Measure your progress: How many dates have you gone out on this month? Are you keeping your options open and dating several people? If you’re dating one person, is the relationship progressing in the direction you like? If not, set a deadline by which time you want to move to the next level. Be prepared to walk away if the person you’re dating is commitment-phobic. Don’t waste your precious time on a dead-end relationship.
Adjust your strategy: If your dating strategy isn’t working, try something new. Go to new places. Change the way your dress. Join a gym. Get a makeover. Get new photos taken. Rewrite your on-line profile. Ask others for help in adjusting your strategy.
Take a dating vacation. Everyone needs a vacation from work every so often — taking a break from dating is no different.
According to Dr. Pamela Dodd, organizational psychologist and co-author of The 25 Best Time Management Tools & Techniques (http://www.best-of-time-management.com) there are a number of tools that can help you organize your search: Planners can help you “schedule your dating tasks (and dates, of course,) and then fill in the other less important things in your life. Choosing what you’re NOT going to do is equally important.” Dodd advises. “Consider dating a secondary ‘job’ until you find what you want.”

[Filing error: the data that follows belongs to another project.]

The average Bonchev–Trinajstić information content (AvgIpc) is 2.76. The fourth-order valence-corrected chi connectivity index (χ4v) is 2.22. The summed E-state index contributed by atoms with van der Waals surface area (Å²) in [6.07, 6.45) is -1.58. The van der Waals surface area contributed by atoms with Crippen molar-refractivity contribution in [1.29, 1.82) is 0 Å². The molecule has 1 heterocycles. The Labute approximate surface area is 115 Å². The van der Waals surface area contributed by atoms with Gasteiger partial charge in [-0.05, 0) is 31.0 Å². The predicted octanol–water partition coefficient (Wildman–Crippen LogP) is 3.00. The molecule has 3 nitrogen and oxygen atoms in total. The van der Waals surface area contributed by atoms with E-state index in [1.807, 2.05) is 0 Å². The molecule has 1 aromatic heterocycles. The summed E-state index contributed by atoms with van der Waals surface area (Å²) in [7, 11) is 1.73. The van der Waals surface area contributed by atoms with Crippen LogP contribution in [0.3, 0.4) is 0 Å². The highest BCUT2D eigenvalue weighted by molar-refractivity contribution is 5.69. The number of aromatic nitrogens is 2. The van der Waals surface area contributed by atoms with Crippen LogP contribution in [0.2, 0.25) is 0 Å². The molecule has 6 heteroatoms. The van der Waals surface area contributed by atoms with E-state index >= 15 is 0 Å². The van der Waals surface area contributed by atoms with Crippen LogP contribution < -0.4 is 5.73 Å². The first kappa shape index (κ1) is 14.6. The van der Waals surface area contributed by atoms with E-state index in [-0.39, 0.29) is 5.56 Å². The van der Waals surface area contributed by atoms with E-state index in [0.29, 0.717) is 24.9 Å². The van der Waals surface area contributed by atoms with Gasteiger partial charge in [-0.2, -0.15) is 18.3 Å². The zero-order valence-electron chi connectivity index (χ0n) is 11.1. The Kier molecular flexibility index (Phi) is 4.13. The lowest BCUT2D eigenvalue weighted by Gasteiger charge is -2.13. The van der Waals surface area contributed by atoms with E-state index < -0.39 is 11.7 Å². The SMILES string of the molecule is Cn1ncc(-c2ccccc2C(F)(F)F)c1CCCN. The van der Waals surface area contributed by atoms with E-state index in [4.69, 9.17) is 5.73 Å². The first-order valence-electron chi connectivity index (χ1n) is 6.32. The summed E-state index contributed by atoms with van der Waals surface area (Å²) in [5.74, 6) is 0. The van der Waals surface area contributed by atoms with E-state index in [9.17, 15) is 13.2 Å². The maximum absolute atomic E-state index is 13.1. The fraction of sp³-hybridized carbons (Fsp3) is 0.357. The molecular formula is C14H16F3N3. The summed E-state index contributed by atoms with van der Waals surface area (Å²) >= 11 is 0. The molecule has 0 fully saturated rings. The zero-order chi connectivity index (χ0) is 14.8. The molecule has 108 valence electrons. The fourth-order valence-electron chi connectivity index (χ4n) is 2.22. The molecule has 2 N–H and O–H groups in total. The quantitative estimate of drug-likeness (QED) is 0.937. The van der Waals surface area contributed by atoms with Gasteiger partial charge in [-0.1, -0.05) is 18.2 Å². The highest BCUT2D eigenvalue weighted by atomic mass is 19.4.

Other helpful tools? Card scanners can help you keep track of your contact information by importing it right into your phone or mail program, and the Neat Receipts Scanaziler ($159, http://www.neatreceipts.com) even has a cool feature that allows you to scan in a photo to complete your dating dossier.